Simultaneous removal of methane and malodor-causing volatile sulfur compounds (MVSCs), both emitted from landfills, is a desirable characteristic for methane-mitigation approaches. A methanotrophic bacterium was isolated from a microbial consortium, enriched with methane and dimethyl sulfide (DMS). It grew in the complex nutrient medium R2A without methane, and stably exhibited methanotrophic activity after facultative growth. It was identified as Sphingopyxis sp. MD2 by comparison of the 16S rRNA gene. It belongs to Sphingomonadales, whose members have not shown methanotrophic activity, phylogenetically distinct from orders of known methanotrophs. The MD2 biomass increased at a growth rate of 1.18d-1 when methane was used as the sole growth substrate. An inhibition test with allylthiourea and PCR/sequencing confirmed the presence of particulate methane monooxygenase in MD2. DMS decreased the methane oxidation rate (2634±146μmolegDCW-1h-1) by 12%, while H2S had no effect on the methane oxidation rate. Interestingly, methanethiol (MT) enhanced the methane oxidation rate by more than 50%. MD2 degraded H2S and MT, regardless of the presence of methane. MD2 also degraded DMS in the presence of methane, indicating co-metabolism. These combined results indicate that MD2 may be a promising biological resource for simultaneous removal of methane and MVSCs.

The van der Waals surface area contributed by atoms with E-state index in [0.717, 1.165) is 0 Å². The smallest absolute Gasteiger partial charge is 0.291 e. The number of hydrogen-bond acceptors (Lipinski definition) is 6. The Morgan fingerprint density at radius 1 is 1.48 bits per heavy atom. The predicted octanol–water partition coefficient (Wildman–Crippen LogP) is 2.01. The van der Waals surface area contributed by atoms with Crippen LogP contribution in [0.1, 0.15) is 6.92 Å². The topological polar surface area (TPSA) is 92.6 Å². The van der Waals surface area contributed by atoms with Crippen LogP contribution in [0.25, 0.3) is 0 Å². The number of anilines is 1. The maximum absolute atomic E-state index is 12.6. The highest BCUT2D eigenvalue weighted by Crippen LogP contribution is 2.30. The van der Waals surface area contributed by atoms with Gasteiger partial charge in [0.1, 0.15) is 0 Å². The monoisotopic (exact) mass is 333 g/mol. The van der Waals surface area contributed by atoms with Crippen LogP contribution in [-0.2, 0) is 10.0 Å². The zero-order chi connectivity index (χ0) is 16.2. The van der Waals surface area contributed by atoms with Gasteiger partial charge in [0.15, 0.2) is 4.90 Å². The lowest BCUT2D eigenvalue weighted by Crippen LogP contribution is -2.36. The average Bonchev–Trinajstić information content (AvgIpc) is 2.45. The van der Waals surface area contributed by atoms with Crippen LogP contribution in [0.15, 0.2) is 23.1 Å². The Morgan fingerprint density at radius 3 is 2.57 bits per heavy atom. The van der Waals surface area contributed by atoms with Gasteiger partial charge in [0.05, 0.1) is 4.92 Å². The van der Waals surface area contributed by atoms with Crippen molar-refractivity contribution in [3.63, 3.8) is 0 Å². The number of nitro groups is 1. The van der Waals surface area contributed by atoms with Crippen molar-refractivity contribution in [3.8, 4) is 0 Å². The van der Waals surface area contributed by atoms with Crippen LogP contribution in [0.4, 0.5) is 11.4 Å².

- Dimethyl sulfide
- Facultative methanotroph